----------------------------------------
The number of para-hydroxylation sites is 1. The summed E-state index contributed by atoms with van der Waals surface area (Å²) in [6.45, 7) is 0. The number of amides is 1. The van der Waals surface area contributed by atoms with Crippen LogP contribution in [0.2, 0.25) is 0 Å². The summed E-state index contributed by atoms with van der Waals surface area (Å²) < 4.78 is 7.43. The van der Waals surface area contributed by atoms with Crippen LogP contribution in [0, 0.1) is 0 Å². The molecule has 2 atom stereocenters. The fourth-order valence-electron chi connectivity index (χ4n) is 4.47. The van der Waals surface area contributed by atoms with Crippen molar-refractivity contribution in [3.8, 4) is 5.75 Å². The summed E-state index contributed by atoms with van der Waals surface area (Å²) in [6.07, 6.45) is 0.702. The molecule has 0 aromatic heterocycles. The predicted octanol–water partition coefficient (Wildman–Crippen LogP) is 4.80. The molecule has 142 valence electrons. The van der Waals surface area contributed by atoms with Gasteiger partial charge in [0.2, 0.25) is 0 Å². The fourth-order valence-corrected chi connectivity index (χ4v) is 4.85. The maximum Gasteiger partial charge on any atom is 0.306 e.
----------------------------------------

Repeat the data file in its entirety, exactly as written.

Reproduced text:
The number of para-hydroxylation sites is 1. The summed E-state index contributed by atoms with van der Waals surface area (Å²) in [6.45, 7) is 0. The number of amides is 1. The van der Waals surface area contributed by atoms with Crippen LogP contribution in [0.2, 0.25) is 0 Å². The summed E-state index contributed by atoms with van der Waals surface area (Å²) < 4.78 is 7.43. The van der Waals surface area contributed by atoms with Crippen LogP contribution in [0, 0.1) is 0 Å². The molecule has 2 atom stereocenters. The fourth-order valence-electron chi connectivity index (χ4n) is 4.47. The van der Waals surface area contributed by atoms with Crippen molar-refractivity contribution in [3.8, 4) is 5.75 Å². The summed E-state index contributed by atoms with van der Waals surface area (Å²) in [6.07, 6.45) is 0.702. The molecule has 0 aromatic heterocycles. The predicted octanol–water partition coefficient (Wildman–Crippen LogP) is 4.80. The molecule has 142 valence electrons. The van der Waals surface area contributed by atoms with Gasteiger partial charge in [0.2, 0.25) is 0 Å². The fourth-order valence-corrected chi connectivity index (χ4v) is 4.85. The maximum Gasteiger partial charge on any atom is 0.306 e.